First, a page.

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As Opposition Conservative leader Andrew Scheer called for the prime minister’s resignation, MPs who were in the room during testimony from former attorney general Jody Wilson-Raybould, reacted to her allegations that the PMO threatened her to defer prosecution against SNC-Lavalin for bribery and corruption charges.
“The testimony was explosive and devastating for a government that claimed the stories were false. The stories were worse than we thought,” said New Democrat MP Nathan Cullen, who participated in questioning Wilson-Raybould. “The attorney general was being inappropriately pressured and when she asked for it to stop, the pressure got worse. She resisted that pressure right up until the point that she was fired.”
Cullen said what Wilson-Raybould told the committee blew a hole in Prime Minister Justin Trudeau’s credibility and shattered public confidence in his government.
“This is showing the ethics of this government, that the law is an inconvenience. That political considerations are more important than the rule of law, from a prime minister that has been arguing about how important the rule of law is for months, and months and months,” Cullen said. “That was obviously not true when it came to his own political survival.”
Conservative MP Bob Zimmer summed it up in one word. “Incredible,” he said.
“The testimony, the involvement in the PMO trying to influence the minister of Justice – just incredible. It’s the most serious situation I’ve certainly seen in Ottawa,” said Zimmer. “We had wondered how serious this was, but to hear it was even more serious than we could’ve ever imagined at the level of the finance minister, the prime minister, I’m at a loss for words honestly.”
Zimmer also praised his provincial Commons colleague Wilson-Raybould.
“That such blatant influence was put on the attorney general and not just a one-time event but repeatedly, I will give her credit for her integrity,” said Zimmer. “I admire her as a fellow British Columbian that she’s retained her integrity through it all. I really admire her for that.”
After a February 7th Globe and Mail story alleged Wilson-Raybould resisted pressure by the Prime Minister’s Office to defer SNC-Lavalin’s charges to remediation – a new deferred prosecution provision shoehorned into last year’s omnibus budget legislation – she was replaced by Québec MP David Lametti.
After the story broke, Trudeau first said the allegations reporter were “false”. He then shifted his position to “vigorous debate” over how to proceed with charges against the Québec construction company that employs thousands of people; that discussions between the PMO and Wilson-Raybould were nothing more than lawful advocacy.
SNC-Lavalin and two of its subsidiaries are accused of paying $48 million in bribes to Libyan officials to win contracts there between 2001 and 2011. If convicted, without a deferred prosecution agreement the company faces a 10-year ban on bidding for federal contracts.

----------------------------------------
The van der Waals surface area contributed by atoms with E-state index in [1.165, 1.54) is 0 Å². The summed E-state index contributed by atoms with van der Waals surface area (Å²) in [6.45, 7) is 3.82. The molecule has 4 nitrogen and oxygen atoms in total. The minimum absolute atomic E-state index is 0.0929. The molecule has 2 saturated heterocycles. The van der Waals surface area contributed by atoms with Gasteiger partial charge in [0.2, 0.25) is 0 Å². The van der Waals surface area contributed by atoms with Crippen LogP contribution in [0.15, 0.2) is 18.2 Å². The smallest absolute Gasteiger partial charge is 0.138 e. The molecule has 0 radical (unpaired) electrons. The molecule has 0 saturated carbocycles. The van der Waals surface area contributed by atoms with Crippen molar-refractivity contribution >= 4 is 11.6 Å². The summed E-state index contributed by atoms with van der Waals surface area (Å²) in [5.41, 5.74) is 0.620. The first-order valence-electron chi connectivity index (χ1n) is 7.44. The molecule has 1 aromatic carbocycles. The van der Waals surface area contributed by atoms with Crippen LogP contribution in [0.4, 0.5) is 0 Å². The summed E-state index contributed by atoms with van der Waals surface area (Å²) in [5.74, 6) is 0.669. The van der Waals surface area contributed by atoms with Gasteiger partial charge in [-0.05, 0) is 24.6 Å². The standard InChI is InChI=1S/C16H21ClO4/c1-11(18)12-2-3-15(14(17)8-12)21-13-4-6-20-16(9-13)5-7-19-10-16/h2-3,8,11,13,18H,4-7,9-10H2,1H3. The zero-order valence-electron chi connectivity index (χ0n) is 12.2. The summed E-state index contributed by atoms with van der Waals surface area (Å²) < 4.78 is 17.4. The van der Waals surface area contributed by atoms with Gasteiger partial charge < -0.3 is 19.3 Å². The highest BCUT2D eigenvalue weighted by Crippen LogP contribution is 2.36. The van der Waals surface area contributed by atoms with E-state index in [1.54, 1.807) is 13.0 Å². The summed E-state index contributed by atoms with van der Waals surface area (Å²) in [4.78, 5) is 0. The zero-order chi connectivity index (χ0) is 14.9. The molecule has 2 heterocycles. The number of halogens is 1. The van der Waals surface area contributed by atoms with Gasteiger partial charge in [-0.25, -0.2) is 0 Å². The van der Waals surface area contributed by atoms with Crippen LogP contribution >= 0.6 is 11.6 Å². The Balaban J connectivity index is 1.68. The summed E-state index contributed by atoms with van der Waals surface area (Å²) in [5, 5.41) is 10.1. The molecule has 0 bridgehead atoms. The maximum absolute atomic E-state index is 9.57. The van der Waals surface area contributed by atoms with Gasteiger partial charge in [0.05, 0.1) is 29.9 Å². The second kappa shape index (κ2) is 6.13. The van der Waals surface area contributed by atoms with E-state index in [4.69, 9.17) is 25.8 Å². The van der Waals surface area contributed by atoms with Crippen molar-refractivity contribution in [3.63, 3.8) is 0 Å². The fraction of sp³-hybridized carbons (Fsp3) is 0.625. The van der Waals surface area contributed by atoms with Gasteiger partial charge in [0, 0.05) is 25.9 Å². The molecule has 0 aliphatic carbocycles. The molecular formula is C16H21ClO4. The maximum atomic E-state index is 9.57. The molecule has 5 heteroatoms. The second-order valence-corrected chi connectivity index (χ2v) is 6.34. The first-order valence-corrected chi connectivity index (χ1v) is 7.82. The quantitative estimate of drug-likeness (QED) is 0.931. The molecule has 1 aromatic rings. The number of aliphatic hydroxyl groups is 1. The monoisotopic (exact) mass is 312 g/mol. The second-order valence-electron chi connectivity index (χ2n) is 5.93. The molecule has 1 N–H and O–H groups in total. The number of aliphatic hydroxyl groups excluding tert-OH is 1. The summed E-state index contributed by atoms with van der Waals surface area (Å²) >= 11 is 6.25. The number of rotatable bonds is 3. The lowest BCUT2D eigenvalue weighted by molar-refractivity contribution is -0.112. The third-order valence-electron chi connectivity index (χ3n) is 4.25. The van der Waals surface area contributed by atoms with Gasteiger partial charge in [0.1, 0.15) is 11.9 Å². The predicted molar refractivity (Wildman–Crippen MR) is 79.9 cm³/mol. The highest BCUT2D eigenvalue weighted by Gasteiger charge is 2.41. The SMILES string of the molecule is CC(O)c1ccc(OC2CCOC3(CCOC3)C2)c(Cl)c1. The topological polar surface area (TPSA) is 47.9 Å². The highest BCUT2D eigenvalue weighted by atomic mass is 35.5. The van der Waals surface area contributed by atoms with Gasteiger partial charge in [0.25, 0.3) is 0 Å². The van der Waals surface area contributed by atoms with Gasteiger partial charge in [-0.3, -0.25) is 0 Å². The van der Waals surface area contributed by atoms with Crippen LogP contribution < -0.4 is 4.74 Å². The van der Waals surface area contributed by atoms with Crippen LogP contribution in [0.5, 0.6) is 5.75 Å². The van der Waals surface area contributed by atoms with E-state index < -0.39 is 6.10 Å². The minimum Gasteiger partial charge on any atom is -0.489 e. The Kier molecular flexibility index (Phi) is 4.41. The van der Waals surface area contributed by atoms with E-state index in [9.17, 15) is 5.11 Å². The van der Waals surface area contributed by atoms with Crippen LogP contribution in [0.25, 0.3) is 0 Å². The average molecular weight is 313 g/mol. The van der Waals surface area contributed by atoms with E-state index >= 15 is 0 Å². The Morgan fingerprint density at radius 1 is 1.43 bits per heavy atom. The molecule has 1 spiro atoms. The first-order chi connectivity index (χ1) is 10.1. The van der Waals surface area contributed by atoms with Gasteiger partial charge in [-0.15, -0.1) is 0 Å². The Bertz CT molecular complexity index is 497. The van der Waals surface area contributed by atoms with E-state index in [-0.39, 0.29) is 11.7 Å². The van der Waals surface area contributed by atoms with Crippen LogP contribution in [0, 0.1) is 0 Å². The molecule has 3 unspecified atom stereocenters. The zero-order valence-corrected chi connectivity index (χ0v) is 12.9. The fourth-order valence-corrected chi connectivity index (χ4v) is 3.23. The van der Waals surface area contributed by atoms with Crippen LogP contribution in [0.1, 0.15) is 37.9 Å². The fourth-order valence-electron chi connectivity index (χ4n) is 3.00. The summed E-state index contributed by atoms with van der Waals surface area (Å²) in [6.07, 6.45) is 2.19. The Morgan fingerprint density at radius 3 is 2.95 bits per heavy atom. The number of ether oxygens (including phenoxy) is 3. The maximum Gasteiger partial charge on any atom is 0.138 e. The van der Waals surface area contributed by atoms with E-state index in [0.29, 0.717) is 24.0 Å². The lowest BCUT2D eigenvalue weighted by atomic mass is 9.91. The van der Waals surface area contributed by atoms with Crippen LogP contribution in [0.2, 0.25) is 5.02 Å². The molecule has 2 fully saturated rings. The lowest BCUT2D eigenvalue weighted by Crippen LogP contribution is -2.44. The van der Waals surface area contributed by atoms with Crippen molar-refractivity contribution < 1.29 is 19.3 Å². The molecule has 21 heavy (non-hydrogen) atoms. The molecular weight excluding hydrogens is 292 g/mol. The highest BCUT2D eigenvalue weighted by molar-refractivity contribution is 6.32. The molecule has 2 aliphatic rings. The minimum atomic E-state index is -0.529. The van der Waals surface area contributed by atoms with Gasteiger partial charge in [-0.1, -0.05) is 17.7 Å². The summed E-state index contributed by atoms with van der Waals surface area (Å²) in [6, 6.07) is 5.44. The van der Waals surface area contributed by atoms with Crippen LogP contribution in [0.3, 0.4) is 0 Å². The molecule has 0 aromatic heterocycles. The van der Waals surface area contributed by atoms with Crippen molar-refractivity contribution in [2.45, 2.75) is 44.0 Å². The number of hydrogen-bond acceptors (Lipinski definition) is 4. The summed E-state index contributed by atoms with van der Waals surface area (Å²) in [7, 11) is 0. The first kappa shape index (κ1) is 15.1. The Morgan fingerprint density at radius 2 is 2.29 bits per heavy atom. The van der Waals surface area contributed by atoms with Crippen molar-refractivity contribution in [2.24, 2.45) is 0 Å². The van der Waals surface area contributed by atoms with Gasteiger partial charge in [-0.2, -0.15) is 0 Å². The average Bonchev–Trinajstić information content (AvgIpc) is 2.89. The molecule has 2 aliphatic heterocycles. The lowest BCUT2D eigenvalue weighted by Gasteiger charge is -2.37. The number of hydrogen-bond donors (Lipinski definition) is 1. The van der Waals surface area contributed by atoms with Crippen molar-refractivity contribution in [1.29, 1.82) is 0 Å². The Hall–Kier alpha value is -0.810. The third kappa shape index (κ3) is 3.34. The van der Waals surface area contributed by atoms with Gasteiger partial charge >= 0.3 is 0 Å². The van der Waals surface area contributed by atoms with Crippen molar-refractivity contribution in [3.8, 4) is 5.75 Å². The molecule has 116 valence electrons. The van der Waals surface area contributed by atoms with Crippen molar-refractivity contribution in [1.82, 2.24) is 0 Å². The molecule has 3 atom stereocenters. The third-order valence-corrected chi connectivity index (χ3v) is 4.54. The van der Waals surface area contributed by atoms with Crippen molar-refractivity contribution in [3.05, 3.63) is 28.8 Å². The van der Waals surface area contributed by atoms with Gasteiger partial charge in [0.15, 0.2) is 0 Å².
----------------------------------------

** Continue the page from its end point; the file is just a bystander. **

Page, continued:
Though Trudeau had invoked solicitor-client privilege and Cabinet confidence on Wilson-Raybould, as the SNC-Lavalin imbroglio intensified political pressure, he relented and Monday evening provided narrow terms: Wilson-Raybould could talk about her time as attorney general, but could not discuss specifics after she was relieved of her duties on January 14 and shuffled to Veterans Affairs. On February 12, Wilson-Raybould resigned from cabinet altogether, after Trudeau remarked that her presence in the government’s executive was proof that nothing untoward had occurred.
While Scheer has called for Trudeau’s resignation and an RCMP investigation, New Democrat Charlie Angus – who also questioned Wilson-Raybould Wednesday – wants an independent judicial inquiry.
“What we heard was explosive. Unprecedented. I mean a sustained attempt by the Prime Minister’s Office to interfere and intimidate the Justice minister,” said Angus. “This needs a completely independent investigation because we’re talking about the attempt to obstruct the independent work of the justice system in Canada and fortunately we had a minister who said no.”
“It also raises questions was a deal made to get rid of her and replace her with an attorney general who would go along with this,” Angus added.
Following her appearance, Wilson-Raybould told reporters “she was pleased” with the opportunity to testify before the committee. “It’s important and I was happy to be able to speak,” she said and would not speculate about whether she would be booted from the Liberal caucus. “I am proud to be a member of parliament… I was elected as a Liberal.”
The last to vacate the hearing room was Liberal Justice committee member Randy Boissonnault who surrounded by fellow Liberal members, lamented Wilson-Raybould’s reluctance to reveal why she resigned from cabinet.
“I did ask the question repeatedly. I’m not sure we got a fulsome answer on why she resigned – she invoked cabinet confidence,” said Boissonnault.